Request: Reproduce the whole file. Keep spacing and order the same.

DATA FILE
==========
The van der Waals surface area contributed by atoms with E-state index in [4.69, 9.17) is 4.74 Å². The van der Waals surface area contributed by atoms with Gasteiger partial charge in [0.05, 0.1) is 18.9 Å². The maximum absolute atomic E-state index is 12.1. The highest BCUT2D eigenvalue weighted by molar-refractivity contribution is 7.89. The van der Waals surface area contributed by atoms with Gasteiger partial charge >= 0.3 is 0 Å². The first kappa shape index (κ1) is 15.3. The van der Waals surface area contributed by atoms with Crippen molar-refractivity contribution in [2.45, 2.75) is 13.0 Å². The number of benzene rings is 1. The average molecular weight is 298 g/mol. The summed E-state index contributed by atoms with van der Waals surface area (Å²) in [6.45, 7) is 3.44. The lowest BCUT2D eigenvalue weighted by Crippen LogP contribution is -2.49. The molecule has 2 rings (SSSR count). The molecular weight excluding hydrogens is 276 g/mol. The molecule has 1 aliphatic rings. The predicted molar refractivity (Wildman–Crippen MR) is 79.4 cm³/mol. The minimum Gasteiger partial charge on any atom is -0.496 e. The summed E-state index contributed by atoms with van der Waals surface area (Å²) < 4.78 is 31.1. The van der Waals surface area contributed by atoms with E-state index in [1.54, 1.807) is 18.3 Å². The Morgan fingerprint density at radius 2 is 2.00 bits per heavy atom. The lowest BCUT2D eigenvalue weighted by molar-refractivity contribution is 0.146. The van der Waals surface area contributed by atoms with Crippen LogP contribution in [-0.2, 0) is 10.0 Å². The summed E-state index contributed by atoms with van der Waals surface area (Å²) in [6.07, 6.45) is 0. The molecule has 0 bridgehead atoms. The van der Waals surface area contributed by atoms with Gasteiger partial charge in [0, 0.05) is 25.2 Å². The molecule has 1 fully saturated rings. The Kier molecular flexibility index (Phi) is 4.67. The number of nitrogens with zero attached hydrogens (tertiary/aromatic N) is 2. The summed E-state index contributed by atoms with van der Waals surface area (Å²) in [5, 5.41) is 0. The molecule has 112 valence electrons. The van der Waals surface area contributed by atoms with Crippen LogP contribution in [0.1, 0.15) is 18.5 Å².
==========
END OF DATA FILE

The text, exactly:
The van der Waals surface area contributed by atoms with E-state index in [4.69, 9.17) is 4.74 Å². The van der Waals surface area contributed by atoms with Gasteiger partial charge in [0.05, 0.1) is 18.9 Å². The maximum absolute atomic E-state index is 12.1. The highest BCUT2D eigenvalue weighted by molar-refractivity contribution is 7.89. The van der Waals surface area contributed by atoms with Gasteiger partial charge >= 0.3 is 0 Å². The first kappa shape index (κ1) is 15.3. The van der Waals surface area contributed by atoms with Crippen molar-refractivity contribution in [2.45, 2.75) is 13.0 Å². The number of benzene rings is 1. The average molecular weight is 298 g/mol. The summed E-state index contributed by atoms with van der Waals surface area (Å²) in [6.45, 7) is 3.44. The lowest BCUT2D eigenvalue weighted by Crippen LogP contribution is -2.49. The molecule has 2 rings (SSSR count). The molecular weight excluding hydrogens is 276 g/mol. The molecule has 1 aliphatic rings. The predicted molar refractivity (Wildman–Crippen MR) is 79.4 cm³/mol. The minimum Gasteiger partial charge on any atom is -0.496 e. The summed E-state index contributed by atoms with van der Waals surface area (Å²) < 4.78 is 31.1. The van der Waals surface area contributed by atoms with E-state index in [1.54, 1.807) is 18.3 Å². The Morgan fingerprint density at radius 2 is 2.00 bits per heavy atom. The lowest BCUT2D eigenvalue weighted by molar-refractivity contribution is 0.146. The van der Waals surface area contributed by atoms with Crippen LogP contribution in [-0.2, 0) is 10.0 Å². The summed E-state index contributed by atoms with van der Waals surface area (Å²) in [6.07, 6.45) is 0. The molecule has 0 bridgehead atoms. The van der Waals surface area contributed by atoms with Gasteiger partial charge in [0, 0.05) is 25.2 Å². The molecule has 1 fully saturated rings. The Kier molecular flexibility index (Phi) is 4.67. The number of nitrogens with zero attached hydrogens (tertiary/aromatic N) is 2. The summed E-state index contributed by atoms with van der Waals surface area (Å²) in [5, 5.41) is 0. The molecule has 112 valence electrons. The van der Waals surface area contributed by atoms with Crippen LogP contribution in [0.1, 0.15) is 18.5 Å².